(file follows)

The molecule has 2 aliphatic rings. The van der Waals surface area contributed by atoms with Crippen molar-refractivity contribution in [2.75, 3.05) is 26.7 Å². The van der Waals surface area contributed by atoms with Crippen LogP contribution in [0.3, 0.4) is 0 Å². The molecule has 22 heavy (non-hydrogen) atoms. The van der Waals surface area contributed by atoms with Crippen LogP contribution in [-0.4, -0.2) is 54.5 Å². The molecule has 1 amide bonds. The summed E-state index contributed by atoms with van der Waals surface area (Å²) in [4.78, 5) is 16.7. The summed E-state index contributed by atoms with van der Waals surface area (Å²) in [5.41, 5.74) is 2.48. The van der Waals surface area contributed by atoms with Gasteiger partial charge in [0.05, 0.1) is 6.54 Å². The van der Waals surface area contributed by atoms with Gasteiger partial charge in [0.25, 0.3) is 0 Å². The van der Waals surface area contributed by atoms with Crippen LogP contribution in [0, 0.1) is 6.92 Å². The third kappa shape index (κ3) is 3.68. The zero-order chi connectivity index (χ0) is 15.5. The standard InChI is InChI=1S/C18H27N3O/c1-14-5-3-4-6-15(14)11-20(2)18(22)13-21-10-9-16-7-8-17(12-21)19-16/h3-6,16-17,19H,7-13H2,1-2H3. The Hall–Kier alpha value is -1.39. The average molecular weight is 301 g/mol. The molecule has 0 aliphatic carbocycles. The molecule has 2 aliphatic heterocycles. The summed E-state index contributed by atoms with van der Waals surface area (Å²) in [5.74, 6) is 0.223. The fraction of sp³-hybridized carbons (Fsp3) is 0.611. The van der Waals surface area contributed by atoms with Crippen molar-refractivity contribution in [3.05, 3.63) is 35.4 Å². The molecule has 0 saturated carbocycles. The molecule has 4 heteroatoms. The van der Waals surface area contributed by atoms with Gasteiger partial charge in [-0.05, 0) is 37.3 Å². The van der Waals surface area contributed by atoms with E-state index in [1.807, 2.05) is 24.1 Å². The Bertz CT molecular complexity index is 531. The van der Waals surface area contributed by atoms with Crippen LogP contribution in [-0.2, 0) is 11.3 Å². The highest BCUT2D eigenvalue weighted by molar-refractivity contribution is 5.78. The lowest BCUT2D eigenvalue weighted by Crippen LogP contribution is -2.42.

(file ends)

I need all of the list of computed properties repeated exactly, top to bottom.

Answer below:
The molecule has 2 aliphatic rings. The van der Waals surface area contributed by atoms with Crippen molar-refractivity contribution in [2.75, 3.05) is 26.7 Å². The van der Waals surface area contributed by atoms with Crippen LogP contribution in [0.3, 0.4) is 0 Å². The molecule has 22 heavy (non-hydrogen) atoms. The van der Waals surface area contributed by atoms with Crippen LogP contribution in [-0.4, -0.2) is 54.5 Å². The molecule has 1 amide bonds. The summed E-state index contributed by atoms with van der Waals surface area (Å²) in [4.78, 5) is 16.7. The summed E-state index contributed by atoms with van der Waals surface area (Å²) in [5.41, 5.74) is 2.48. The van der Waals surface area contributed by atoms with Gasteiger partial charge in [0.05, 0.1) is 6.54 Å². The van der Waals surface area contributed by atoms with Gasteiger partial charge in [0.25, 0.3) is 0 Å². The van der Waals surface area contributed by atoms with Crippen LogP contribution in [0, 0.1) is 6.92 Å². The third kappa shape index (κ3) is 3.68. The zero-order chi connectivity index (χ0) is 15.5. The standard InChI is InChI=1S/C18H27N3O/c1-14-5-3-4-6-15(14)11-20(2)18(22)13-21-10-9-16-7-8-17(12-21)19-16/h3-6,16-17,19H,7-13H2,1-2H3. The Hall–Kier alpha value is -1.39. The average molecular weight is 301 g/mol. The molecule has 0 aliphatic carbocycles. The molecule has 2 aliphatic heterocycles. The summed E-state index contributed by atoms with van der Waals surface area (Å²) in [5.74, 6) is 0.223. The fraction of sp³-hybridized carbons (Fsp3) is 0.611. The van der Waals surface area contributed by atoms with Crippen molar-refractivity contribution in [3.05, 3.63) is 35.4 Å². The molecule has 0 saturated carbocycles. The molecule has 4 heteroatoms. The van der Waals surface area contributed by atoms with Gasteiger partial charge in [-0.05, 0) is 37.3 Å². The van der Waals surface area contributed by atoms with E-state index in [1.807, 2.05) is 24.1 Å². The Bertz CT molecular complexity index is 531. The van der Waals surface area contributed by atoms with Crippen LogP contribution in [-0.2, 0) is 11.3 Å². The highest BCUT2D eigenvalue weighted by molar-refractivity contribution is 5.78. The lowest BCUT2D eigenvalue weighted by Crippen LogP contribution is -2.42.